Divorce and Child Custody When Drug Addiction Is a Factor

Edrie Pfeiffer
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Edrie Pfeiffer, Bankruptcy & Divorce Attorney

This is a freelance article from Gemma Herbert

Divorce and Child Custody When Drug Addiction Is a Factor

If you are married to a drug or alcohol addicted spouse then the reasons you might want to opt for a divorce or separation are clear. According to statistics compiled by the University Of California and Chapman University, based on analysis of numerous studies on the subject, couples who struggle with alcohol abuse or drug addiction are considerably more likely to divorce than couples who do not. [1] Marriage to an addict can be hard and heart breaking: you have to watch the person you love hurt themselves and become ill because of decisions that they have made and are continuing to make. [2] When you can no longer face that daily struggle time comes to talk to your spouse and agree that you should divorce: a decision that is all the more heart breaking and difficult for couples that have children.

Minimize The Impact of Your Drug or Alcohol Abuse on Your Divorce                                            

According to researchers from Pennsylvania State University, drug and alcohol abuse are the third most popular reason people cite for divorce in the United States, with this being the reason for 10.6% of all American divorces. [3] The only two reasons for divorce cited more often than this were infidelity, which was cited in 21.6% of all divorces and incompatibility, which was cited in 19.2% of all divorces. If you are seeking a divorce, or your partner is seeking to divorce you, but you are still in the grips of an addiction to either drugs or alcohol then one of the first and most proactive things you can and should do is to show that you are willing to change and enter a rehabilitation program: this is particularly important if you have children that you would like a seek access or even shared custody of. Many people use the prohibitive costs of many rehabilitation programs as a reason to avoid entering rehab, however there are low cost and even free rehab programs available across the country, so that certainly shouldn’t be considered a reason not to try to shake your addiction quickly, before your divorce proceedings begin.[4]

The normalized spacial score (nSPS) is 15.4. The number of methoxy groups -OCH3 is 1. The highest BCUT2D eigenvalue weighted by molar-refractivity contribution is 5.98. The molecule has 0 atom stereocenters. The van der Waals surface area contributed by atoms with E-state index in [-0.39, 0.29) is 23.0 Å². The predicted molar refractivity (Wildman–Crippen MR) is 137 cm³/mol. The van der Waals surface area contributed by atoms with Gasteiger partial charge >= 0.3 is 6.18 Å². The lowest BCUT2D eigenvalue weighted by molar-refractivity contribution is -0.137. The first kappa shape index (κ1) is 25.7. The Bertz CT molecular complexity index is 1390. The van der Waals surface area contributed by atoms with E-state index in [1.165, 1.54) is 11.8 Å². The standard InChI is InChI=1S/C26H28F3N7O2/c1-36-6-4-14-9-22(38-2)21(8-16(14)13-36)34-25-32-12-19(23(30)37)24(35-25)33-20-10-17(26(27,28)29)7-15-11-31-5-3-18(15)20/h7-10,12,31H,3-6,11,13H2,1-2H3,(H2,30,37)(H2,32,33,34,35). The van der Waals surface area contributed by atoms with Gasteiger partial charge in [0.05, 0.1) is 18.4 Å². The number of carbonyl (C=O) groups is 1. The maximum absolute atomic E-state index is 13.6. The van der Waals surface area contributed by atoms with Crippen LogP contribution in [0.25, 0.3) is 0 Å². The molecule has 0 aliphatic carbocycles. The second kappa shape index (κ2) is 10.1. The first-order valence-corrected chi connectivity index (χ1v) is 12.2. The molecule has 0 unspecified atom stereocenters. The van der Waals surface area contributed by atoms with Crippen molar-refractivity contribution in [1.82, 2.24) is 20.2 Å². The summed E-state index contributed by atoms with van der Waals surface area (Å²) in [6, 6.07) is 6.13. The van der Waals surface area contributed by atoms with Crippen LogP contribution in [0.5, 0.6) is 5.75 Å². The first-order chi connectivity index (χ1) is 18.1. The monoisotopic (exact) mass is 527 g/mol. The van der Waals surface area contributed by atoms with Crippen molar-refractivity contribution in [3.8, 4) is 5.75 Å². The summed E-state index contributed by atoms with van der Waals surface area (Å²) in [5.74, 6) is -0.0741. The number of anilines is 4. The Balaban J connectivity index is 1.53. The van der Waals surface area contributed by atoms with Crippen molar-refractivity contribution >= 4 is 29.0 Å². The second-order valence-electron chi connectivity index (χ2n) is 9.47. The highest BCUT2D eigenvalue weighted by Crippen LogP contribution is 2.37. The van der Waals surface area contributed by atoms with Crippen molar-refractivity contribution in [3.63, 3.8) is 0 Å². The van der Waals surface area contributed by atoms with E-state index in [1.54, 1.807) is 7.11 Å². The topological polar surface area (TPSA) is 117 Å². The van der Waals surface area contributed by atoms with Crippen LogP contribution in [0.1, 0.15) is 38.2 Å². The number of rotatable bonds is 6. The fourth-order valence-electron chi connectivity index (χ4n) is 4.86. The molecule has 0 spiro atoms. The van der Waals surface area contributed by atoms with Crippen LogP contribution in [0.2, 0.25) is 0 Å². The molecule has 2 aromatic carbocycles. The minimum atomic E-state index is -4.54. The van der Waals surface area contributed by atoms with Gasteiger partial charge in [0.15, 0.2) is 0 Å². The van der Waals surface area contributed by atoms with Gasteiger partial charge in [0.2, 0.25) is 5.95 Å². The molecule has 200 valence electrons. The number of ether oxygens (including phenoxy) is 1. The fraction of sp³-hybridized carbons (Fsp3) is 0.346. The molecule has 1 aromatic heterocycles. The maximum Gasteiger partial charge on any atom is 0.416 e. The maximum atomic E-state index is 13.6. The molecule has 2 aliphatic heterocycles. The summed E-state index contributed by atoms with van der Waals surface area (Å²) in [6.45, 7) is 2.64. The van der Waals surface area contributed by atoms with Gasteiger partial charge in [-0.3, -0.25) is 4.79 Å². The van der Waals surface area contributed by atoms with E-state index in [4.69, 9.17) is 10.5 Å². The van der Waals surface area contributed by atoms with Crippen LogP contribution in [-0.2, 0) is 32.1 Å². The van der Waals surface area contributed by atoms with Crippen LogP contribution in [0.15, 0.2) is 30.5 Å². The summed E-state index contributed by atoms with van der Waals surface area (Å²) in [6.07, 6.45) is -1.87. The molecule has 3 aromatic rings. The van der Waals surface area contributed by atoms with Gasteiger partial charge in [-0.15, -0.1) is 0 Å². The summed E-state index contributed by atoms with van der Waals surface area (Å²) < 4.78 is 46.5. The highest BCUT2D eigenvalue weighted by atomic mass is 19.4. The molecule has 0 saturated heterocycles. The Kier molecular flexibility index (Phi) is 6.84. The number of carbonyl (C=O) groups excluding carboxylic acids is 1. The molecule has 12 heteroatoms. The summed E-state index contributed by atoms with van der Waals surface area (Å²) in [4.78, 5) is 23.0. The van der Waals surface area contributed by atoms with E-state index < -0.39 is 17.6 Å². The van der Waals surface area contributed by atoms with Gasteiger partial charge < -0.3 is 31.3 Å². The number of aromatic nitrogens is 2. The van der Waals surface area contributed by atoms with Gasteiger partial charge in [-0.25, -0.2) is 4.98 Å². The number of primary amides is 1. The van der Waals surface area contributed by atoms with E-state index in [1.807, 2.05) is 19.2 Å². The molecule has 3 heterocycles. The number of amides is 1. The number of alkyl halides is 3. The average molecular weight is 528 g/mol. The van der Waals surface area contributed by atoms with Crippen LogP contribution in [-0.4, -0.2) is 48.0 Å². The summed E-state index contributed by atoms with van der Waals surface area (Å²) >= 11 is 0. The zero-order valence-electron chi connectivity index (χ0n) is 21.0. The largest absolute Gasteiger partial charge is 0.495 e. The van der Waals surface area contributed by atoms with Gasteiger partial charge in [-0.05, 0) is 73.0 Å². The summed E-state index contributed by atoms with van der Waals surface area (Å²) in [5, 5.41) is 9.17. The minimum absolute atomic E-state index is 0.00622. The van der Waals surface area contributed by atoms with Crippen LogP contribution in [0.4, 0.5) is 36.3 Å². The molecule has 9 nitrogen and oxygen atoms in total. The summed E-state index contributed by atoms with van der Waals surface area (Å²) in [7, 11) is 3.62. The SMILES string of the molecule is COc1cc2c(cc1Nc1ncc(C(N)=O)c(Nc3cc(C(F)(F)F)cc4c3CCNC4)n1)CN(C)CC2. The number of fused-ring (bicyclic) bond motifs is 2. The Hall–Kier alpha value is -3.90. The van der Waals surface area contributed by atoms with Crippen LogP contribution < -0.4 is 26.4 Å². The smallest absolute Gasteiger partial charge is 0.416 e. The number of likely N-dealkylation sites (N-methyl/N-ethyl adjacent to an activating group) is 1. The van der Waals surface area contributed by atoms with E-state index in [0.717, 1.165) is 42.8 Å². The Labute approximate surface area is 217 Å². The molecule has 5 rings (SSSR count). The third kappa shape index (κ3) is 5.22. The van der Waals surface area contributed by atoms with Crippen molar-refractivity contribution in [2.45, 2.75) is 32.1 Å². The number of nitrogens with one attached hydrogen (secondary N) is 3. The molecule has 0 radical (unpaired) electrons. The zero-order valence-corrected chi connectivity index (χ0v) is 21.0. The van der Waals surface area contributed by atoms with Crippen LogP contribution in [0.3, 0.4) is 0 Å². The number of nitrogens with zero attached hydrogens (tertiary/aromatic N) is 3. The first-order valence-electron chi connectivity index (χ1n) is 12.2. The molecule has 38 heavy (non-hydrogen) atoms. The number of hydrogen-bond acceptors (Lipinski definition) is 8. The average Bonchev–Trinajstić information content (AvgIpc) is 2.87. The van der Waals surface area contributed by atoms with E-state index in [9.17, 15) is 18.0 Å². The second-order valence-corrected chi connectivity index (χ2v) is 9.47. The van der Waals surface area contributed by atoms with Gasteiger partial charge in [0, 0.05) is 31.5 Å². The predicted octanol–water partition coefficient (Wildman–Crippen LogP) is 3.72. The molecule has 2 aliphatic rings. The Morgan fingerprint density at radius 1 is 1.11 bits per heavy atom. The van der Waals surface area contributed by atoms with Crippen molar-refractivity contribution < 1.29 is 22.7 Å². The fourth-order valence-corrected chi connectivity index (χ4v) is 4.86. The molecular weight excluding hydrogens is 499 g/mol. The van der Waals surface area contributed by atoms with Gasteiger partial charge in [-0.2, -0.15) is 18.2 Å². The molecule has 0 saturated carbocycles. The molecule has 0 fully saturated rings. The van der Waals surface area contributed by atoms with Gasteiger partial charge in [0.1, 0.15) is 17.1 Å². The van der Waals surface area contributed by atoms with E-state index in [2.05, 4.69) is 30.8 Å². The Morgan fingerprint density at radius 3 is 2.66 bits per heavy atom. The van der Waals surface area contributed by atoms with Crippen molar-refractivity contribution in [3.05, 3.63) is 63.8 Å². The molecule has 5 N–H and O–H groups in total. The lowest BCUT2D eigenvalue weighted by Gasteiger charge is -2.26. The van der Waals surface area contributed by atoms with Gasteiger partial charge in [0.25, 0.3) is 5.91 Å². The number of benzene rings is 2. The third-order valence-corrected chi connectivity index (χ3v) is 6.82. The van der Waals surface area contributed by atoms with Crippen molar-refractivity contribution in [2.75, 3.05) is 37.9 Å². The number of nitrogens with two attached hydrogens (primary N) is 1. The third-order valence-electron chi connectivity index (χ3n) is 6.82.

Addiction and the Custody of Children

There is very little sympathy in court for those people seeking the custody of children who are simultaneously struggling with a drug or alcohol addiction. If you are hoping to maintain a relationship with your kids, either by having regular access to them or even by sharing custody of them with your former spouse then this is only going to be likely if you can prove that you have sought treatment and are planning to change your lifestyle dramatically for the sake of your family. This conversation will also be easier if you have your former spouse on board and they are prepared to support your application for access to your children. Children need to have a stable adult presence in their lives: when there is addiction in a marriage, this stability is often missing because both adults (the addict and the adult supporting the addict) are focusing on maintaining that relationship rather than on the needs of their children. It is likely, therefore, that you will both be better parents when you have separated.

There are between 12 and 13 million alcoholics in the United States right now, so if you are struggling with an addiction then it’s important to remember that you are not alone.[5] However if you hope to stand any chance of continuing to have access to your children once your divorce has been finalized then rehabilitation is your only real option. It’s important to note that while you and your former spouse might agree that you should have regular access to your children, if the court decides that your addiction could have a negative impact on your children then they can still refuse to allow you this access in order to protect your offspring. Seek the assistance of a rehabilitation center, your physician and a therapist sooner rather than later, to give as much strength as possible to your case to maintain either custody of or access to your children as early as possible.

If you are ready to move forward with an uncontested divorce, or need counsel for a child custody case, please give us a call today at (757) 340-3100!